Durham University
Programme and Module Handbook

Postgraduate Programme and Module Handbook 2020-2021 (archived)


Department: Government and International Affairs


Type Tied Level 4 Credits 15 Availability Not available in 2020/21 Module Cap
Tied to L2K407


  • None.


  • None.

Excluded Combination of Modules

  • None.


  • The module aims to familiarsie students with debates about thje conduct, methods and foundations of the social sciences, particularly political science and international relations. It provides knowledge and tools to critically review scholarship in specific areas within the discipline. It thereby promotes and offers training in the exercise of critical judgement of actual social-scientific works encountered in the M.A. programmes offered by the School of Government and International Affairs and in postgraduate research in the School, as well as in other postgraduate contexts. The module construes 'methododlogy' in more philosophical terms than ' methods', as a basis for reflection on choice of method within substantive research.


  • Module topics follow a sequence that moves from general and foundational issues concerning the nature of science and social science to a focus on prevailing approaches in political science and international relations. An indicative programme of seminars is therefore as follows:
  • 1. Positivism
  • 2. Falsification and Paradigms
  • 3. The Distintiveness of the Social Sciences
  • 4. Behaviour and Values in Political Science
  • 5. Political Culture Research: Positivism and Interpretivism
  • 6. Rational Choice Theory
  • 7. Social Construction and Deconstruction

Learning Outcomes

Subject-specific Knowledge:
  • By the end of the module students should have:
  • The ability to master the complex and specialised area of knowledge and skills concerning:-
  • the debates and controversies in the philosophy of science and the philosophy of social scienecs and their bearing on the conduct of political science and international relations.
  • selected approaches in political science and international relations, examined from the point of view of their philosophical foundations, their disciplinary evolution, and thier methods of inquiry.
Subject-specific Skills:
  • the ability to recognise, analyse and account for the philosophical and methodological foundations of substantive work in political science and international relations.
  • the ability to use and critisise the philosophophical and methodological arguments in the evaluation of substantive work in political science and international relations using appropriatley specialised and advanced skills.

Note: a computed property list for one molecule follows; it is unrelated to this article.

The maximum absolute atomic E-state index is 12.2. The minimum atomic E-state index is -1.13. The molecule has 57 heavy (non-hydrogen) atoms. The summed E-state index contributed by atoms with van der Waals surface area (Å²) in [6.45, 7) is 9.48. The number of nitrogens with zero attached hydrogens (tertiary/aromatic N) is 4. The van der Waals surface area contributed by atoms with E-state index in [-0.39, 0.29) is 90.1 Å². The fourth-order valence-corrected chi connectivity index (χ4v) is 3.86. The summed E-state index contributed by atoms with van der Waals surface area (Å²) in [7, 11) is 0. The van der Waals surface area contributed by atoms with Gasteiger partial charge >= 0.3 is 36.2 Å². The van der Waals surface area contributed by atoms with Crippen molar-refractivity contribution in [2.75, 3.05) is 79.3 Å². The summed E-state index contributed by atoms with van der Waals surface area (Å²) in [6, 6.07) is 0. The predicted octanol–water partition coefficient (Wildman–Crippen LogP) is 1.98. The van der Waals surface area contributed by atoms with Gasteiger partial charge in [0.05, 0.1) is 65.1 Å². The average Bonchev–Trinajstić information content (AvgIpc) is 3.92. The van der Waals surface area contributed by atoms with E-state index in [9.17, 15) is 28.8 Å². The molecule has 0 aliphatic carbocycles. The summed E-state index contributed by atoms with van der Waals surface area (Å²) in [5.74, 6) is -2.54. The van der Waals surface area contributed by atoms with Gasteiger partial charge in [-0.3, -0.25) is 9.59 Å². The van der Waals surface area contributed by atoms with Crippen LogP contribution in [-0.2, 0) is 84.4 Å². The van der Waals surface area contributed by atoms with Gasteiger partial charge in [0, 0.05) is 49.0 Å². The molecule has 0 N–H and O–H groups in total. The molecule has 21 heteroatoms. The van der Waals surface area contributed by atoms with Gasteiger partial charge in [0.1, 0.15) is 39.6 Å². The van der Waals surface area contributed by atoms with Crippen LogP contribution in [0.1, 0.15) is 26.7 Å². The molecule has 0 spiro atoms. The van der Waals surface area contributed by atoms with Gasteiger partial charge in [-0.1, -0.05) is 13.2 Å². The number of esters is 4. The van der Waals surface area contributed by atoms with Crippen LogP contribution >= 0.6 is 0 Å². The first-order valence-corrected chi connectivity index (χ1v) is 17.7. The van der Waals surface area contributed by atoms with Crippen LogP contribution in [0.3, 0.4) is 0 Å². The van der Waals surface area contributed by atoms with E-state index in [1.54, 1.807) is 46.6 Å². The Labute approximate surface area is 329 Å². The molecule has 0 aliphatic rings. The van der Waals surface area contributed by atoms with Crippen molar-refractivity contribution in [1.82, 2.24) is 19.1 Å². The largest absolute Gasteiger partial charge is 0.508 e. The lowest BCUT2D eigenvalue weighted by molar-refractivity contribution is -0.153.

• the ability to assess methodologies in support of student's own work.
Key Skills:
  • independent thought and judgment in analysing and critiquing existing scholarship on the subject area and in evaluating its contribution.
  • the ability to work to a deadline and complete written work within word limits.
  • writing a substantial essay in appropriate scolarly style and format.
  • the ability to seek out and use relevent data sources, including electronics and bibliographic sources.

Modes of Teaching, Learning and Assessment and how these contribute to the learning outcomes of the module

  • The module is taught by means of a series of 2-hour seminars in which students (either singly or in pairs) make presentations to the class, accompanied by briefing notes, followed by class discussion guided by the teacher.
  • Formative assessment is a presentation to be given in the last seminar. Details of the presentation will be outlined during class.
  • Summative assessment is via a terminal essay of 3,000 words to be outlined during class.
  • In general terms, the contrual of 'methodology' indicated above demands a discursive approach with an emphasis on class discussion and the testing of its results via essays.
  • Specifically:
  • Presentations: encourage reading and research and require the structuring of the results in a digestible format.
  • Class discussion: enables critical assessment of presentations and allows gaps and errors to be identified and rectified.
  • Summative essays: test the acquisition of knowledge and the ability to apply it in critical argument in relation to a specific question.

Teaching Methods and Learning Hours

Activity Number Frequency Duration Total/Hours
Seminars 8 Weekly 2 hours 16
Preparation and Reading 134
Total 150

Summative Assessment

Component: Essay Component Weighting: 100%
Element Length / duration Element Weighting Resit Opportunity
Essay - submitted on the first day of the following term 3,000 words 100%

Formative Assessment:

A 1,500 word essay outline, to be submitted three days after the seminar in which the topic of the outline is discussed. This will normally be on the same topic on which the student has delivered a presentation. The presentation will identify methodological positions that best characterise the research found within an identified journal. Presentation with written feedback via proforma.

Attendance at all activities marked with this symbol will be monitored. Students who fail to attend these activities, or to complete the summative or formative assessment specified above, will be subject to the procedures defined in the University's General Regulation V, and may be required to leave the University